More funding urged for deleveraging
Regulators will take added steps to overcome obstacles hampering debt-reduction programs
lower debt burdens of enterprises by converting corporate debt into equities to be owned by entities established by the nation’s major banks and private capital.
Debt-to-equity swaps involve transactions in which a company’s obligations or debts are exchanged for equity, generally meaning shares in the case of a listed company.
Through the programs, debt-burdened companies will have their debt levels reduced, while banks can improve their asset quality.
“The next round of deleveraging efforts is expected to put greater emphasis on curbing unregulated borrowing by struggling Stateowned enterprises,” the expert said.
Unlike swap programs launched in the 1990s, this round of programs that began in 2016 is more marketoriented, thanks to the updated regulatory philosophy of the authorities, analysts say.
That means the government does not intervene in swap programs, and the conversion prices should be negotiated by banks, debtors and implementing agencies. In addition, the authorities do not set strict timelines or specific targets for implementing the programs, in order to allow room for marketbased deals.
China’s corporate debt is equivalent to 160 percent of the country’s GDP, said Huang Qifan, deputy head of the National People’s Congress Financial and Economic Affairs Committee, in June. That means the scale of debt to be converted would be colossal even if a small proportion of the debt is included in the program.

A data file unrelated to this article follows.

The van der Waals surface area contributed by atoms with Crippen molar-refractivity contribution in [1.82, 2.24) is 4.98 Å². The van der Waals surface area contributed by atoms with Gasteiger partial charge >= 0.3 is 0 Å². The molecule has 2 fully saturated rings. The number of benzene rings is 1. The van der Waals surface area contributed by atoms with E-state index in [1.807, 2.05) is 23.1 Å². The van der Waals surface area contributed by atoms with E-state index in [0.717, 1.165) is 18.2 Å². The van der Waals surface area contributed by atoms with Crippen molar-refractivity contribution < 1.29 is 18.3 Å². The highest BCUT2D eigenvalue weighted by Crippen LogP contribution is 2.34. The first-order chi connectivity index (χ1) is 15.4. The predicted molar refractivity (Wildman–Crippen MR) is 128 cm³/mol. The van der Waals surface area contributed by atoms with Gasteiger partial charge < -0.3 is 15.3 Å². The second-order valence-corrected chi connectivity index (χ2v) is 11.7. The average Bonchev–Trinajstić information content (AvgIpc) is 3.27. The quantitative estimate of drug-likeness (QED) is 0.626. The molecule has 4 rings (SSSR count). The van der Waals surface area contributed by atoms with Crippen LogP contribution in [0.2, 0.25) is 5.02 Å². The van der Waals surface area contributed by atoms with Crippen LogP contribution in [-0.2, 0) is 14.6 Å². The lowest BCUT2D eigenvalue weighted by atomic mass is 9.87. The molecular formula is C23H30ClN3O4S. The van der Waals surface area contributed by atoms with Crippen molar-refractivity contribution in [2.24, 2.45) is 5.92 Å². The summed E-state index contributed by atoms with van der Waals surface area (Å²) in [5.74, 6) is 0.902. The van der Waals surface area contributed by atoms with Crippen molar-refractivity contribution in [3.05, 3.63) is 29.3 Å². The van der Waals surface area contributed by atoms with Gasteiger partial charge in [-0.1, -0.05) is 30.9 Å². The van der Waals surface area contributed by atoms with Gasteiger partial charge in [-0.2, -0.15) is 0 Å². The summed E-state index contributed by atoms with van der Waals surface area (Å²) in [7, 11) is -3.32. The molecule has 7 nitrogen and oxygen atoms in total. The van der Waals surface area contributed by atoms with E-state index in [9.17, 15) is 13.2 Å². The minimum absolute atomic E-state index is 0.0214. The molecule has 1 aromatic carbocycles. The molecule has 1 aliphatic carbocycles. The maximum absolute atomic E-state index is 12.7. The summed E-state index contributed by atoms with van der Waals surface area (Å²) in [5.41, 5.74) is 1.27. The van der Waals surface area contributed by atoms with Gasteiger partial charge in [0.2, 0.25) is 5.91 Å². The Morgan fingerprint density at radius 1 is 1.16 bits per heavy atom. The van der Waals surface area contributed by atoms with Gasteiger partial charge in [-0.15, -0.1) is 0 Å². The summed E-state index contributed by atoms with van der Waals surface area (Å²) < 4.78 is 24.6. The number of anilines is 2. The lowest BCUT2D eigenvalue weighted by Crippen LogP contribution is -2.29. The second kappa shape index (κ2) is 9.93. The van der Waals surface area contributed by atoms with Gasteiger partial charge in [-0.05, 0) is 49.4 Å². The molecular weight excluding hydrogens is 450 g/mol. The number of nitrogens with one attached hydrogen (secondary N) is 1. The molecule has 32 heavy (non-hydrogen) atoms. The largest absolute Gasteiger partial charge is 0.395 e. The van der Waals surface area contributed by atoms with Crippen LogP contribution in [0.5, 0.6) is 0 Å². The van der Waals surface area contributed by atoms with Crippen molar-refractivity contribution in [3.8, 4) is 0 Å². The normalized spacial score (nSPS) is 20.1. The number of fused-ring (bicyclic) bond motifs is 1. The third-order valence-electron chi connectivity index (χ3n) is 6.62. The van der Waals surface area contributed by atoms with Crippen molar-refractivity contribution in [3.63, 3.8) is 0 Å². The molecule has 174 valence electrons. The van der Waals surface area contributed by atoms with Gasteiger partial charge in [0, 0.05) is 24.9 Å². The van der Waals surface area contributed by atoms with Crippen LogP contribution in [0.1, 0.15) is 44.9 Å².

Subsidiaries of creditor banks have made some profits in the first half of this year, indicating progress has been made. For instance, China Construction Bank Financial Asset Investment Co, an agency conducting debt-to-equity swaps, saw 31 million yuan in profit in the first half of this year.
Starting on July 5, the central bank lowered the reserve requirement ratio for commercial lenders by 0.5 percentage point, freeing up about 500 billion yuan specifically earmarked for the debt-to-equity program.
The funding support by the central bank has helped solve financial shortages on a large scale, said a manager with a leading implementing agency under a commercial bank, who declined to be identified. “But more financing is needed to fill the gap, considering the fact that debt-laden companies are mainly large State-owned enterprises in troubled industries (that serve as the backbone of the economy).”
According to the National Development and Reform Commission, a total of 1.73 trillion yuan in swap deals were signed between banks and companies, but only around 20 percent had been funded.
“As many debt-to-equity swaps are high-yield, high-risk investments, independent market players might lack incentives,” says David Yin, an analyst with Moody’s Investors Service, adding that a clear exit program and more financial support are needed to facilitate the programs.